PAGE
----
In a previous column, I discussed the transfer of symbol counts to the material listing sheets. Labor units are derived from the materials to be installed, so the complete listing of all nomenclature is critical.

Using assembly units makes listing painless. Computer estimating software options are usually based on assembly units. Obviously, using assembly units prepared by a software firm can be of great assistance. But for those just beginning their estimating careers, the process of "exploding" a plan symbol is still the best foundation for understanding abilities of computer programs. Manually dissecting an assembly unit will be instructive for altering the standards listed in computer-prepared assembly units.

Estimators also need to know the quantities of an associated item. Common symbols used in the electrical industry are "E" for each, "C" for 100 of an item, and "M" for 1,000, (usually used for wire).

While most descriptors in The NECA Manual of Labor Units are consistent with pricing services' listings, some do vary. For example, the manual lists Rigid Steel Elbows labor for each, or as "E,"while the pricing reporting services list the price for that elbow per hundred, or as "C." Since the same quantity multiplier is used for both labor hours and material costs, it becomes important that the designator for material match that of the labor. This matching of descriptors will ensure that when the manual extension is done, the extension will be accurate and speedy.

This detailed listing of individual items or assemblies will be the base used for the application of appropriate labor units. Addition of decimals instead of minutes avoids the possibility of errors. The NECA Manual of Labor Units includes a typical conversion chart based on minutes.

A simple formula, such as dividing the number of minutes by the 60, will also produce the desired decimal. In addition to accuracy converting time to decimals, it can speed the extension process when both time and dollars are in decimal form.

Applying the proper labor unit that will produce the winning bid- and a profit for the contractor - ranks among an estimator's greatest challenges. Beginning estimators yearn for a prescriptive set of labor units that will solve all the ambiguities.

Unfortunately, labor units such as those used in the auto repair units are neither available nor applicable for electrical work.

Considering the many conditions encountered in construction projects, labor units for various installations are at best advisory.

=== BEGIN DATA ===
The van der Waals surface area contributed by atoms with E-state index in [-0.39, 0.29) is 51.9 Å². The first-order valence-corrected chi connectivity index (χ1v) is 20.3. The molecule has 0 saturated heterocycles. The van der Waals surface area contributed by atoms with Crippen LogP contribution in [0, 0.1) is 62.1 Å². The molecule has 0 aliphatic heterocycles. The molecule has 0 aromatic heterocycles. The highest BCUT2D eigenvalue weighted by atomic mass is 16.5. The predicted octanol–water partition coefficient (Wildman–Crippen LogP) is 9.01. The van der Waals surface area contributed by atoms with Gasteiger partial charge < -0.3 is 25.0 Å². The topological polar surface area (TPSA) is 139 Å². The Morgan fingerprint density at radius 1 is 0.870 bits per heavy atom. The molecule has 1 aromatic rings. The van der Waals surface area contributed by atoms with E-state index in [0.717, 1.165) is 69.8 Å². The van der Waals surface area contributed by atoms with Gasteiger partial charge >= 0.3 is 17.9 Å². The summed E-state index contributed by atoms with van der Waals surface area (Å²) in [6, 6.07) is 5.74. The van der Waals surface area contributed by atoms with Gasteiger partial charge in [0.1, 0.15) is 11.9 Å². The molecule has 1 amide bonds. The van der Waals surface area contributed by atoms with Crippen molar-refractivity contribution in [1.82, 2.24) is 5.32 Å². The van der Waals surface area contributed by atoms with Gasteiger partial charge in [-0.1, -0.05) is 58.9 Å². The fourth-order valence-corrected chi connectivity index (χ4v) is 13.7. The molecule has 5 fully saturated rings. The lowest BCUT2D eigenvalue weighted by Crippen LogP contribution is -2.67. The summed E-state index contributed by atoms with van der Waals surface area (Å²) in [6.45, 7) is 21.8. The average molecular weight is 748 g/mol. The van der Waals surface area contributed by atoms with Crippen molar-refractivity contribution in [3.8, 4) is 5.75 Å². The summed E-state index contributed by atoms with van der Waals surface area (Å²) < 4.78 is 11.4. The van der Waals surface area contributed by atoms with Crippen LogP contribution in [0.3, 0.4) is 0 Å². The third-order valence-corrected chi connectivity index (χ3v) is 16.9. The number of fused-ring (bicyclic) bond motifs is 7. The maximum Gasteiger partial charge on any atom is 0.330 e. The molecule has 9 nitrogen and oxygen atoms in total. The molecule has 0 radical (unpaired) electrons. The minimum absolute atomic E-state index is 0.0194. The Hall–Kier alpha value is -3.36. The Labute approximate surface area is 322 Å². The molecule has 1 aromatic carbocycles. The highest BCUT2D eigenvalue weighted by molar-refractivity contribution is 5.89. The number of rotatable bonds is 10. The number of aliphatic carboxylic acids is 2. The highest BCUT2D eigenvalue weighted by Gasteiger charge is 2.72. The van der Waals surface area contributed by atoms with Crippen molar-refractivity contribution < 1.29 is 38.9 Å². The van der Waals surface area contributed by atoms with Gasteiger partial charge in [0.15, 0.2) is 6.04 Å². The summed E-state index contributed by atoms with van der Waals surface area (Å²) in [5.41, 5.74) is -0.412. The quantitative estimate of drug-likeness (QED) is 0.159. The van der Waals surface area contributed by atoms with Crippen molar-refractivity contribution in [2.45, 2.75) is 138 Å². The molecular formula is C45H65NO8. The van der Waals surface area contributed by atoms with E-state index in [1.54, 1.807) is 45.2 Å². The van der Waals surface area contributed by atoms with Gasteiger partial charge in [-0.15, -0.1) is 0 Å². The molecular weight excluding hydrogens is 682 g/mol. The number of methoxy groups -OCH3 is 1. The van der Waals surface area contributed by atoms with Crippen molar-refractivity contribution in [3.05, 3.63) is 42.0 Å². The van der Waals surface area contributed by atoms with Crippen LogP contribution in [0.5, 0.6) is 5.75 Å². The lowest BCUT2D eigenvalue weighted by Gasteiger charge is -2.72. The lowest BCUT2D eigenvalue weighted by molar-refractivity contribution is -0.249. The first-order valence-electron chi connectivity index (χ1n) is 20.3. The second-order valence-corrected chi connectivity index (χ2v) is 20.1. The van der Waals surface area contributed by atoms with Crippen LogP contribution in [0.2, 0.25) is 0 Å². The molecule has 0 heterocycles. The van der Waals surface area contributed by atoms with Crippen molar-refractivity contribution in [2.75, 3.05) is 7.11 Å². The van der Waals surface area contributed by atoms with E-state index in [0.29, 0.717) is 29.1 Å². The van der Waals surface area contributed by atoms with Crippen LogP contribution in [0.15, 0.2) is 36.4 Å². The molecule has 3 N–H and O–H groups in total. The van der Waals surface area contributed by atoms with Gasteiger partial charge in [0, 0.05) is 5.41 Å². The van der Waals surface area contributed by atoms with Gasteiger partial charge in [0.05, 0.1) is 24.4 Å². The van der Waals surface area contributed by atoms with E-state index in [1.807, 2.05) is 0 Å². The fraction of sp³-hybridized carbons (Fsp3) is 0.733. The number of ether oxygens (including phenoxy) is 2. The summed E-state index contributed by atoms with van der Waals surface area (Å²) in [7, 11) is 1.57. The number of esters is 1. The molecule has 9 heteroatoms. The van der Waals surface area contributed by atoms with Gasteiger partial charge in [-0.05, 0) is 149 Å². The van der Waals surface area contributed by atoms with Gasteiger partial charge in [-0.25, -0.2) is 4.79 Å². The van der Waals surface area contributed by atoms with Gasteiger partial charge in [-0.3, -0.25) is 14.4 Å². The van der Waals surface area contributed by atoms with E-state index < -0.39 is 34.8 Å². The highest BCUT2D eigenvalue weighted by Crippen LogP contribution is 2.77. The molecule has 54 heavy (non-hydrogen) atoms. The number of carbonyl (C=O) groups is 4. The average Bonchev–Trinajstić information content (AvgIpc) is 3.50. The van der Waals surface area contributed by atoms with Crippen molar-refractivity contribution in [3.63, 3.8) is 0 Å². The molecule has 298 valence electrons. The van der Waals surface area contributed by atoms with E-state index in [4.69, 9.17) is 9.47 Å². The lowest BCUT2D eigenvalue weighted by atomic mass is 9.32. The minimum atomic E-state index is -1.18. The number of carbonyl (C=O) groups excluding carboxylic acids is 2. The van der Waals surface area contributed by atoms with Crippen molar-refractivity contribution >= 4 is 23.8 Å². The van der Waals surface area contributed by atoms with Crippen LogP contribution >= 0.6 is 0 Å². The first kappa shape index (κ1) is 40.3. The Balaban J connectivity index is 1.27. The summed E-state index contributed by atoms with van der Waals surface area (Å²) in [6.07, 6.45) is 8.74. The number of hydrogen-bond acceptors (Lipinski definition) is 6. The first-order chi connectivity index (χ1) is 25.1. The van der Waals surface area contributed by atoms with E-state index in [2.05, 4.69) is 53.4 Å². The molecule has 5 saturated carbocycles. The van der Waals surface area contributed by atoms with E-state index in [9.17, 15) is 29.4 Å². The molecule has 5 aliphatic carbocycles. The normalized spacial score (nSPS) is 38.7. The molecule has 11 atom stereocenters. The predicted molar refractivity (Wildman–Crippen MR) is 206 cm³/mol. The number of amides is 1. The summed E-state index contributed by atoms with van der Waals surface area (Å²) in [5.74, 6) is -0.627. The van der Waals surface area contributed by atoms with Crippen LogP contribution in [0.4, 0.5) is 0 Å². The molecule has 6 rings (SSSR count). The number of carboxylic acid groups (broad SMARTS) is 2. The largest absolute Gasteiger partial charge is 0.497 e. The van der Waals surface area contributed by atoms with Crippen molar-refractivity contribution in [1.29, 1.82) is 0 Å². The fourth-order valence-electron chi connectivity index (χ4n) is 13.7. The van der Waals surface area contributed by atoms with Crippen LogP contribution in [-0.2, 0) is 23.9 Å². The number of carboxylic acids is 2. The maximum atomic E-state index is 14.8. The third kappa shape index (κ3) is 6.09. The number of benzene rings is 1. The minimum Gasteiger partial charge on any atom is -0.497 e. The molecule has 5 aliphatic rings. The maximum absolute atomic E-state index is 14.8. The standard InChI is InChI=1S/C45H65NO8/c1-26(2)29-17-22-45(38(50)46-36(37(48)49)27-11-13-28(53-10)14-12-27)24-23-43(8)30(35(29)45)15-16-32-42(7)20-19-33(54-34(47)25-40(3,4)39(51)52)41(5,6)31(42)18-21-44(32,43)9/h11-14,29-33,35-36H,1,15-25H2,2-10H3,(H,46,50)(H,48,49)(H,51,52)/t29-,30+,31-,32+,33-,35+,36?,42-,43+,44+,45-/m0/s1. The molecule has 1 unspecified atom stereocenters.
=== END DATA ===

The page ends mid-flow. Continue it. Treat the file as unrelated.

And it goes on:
Published labor units have many built-in variances. These differences must be understood before such units can be used. Through experience and adjusting data, estimators have established or refined reliable labor units. Proprietary labor units are a contractors trade secret and should never be disclosed or abused.

There are many published labor tables, but many do not provide a basis for the data. NECA's labor units were first published in1923, and they continue to be revised regularly. They are dependable standards. Still, estimators must realize that they are responsible for using any labor units correctly. This task cannot be taken lightly, nor should it be delegated to inexperienced estimators.

There are great discrepancies between labor tables. Each section of The NECA Manual of Labor Units includes a scope of included work and a listing of those items that a contractor should consider before completing the bid. Without a like comparison of all available labor tables, using such tables becomes a gamble.

One of the factors affecting labor units is the amount of repetitive work. It's obvious that the installation of one fixture will take much longer than would ten. Some customers will not understand this situation. To analyze the time required for a particular material item requires a task analysis listing all steps needed. A lighting fixture does not magically appear at the installation site; many operations precede the actual installation. If the quantity increases then many of the preceding operations will be done for ten fixtures instead of one, except the actual installation of the fixture. The NECA Manual of Labor Units, as an example, uses a base of a building that is 20,000 to 100,000 square feet in size, with fixture quantities and devices that match buildings of such size.

Particularly on change orders, awarding authorities tend to suggest - or require - the use of some specific labor tables, and prohibit the use of others. Estimators knowledgeable on the subject of labor tables should professionally resist requests or orders of such a nature.

For example, a project was located where the federal government required that a specific publisher's labor units be used. The irony of the order was that the publisher in his foreword warned the user that the labor tables should not be used in that state, more than likely due to the geographic locations. Bring such a situation to your clients' attention.

Today, most estimating is done with computers. Many contractors turned to early versions of estimating software, only to find out that their labor units were fictional. That's no longer the case, to say the least.

So, before blindly using estimating programs, scrutinize the labor units, the depth of the assembly units, and the ability to customize the labor units. All must be considered. It is no different with manual estimating practices, where the estimators can custom-fit the labor units to specific expectations of the project.

DAVID is a professor of electrical technology at Long Beach City College, Calif., a consultant, and an expert witness. He can be reached at (562) 597-1877or by e-mail at edavid@lbcc.cc.ca.us.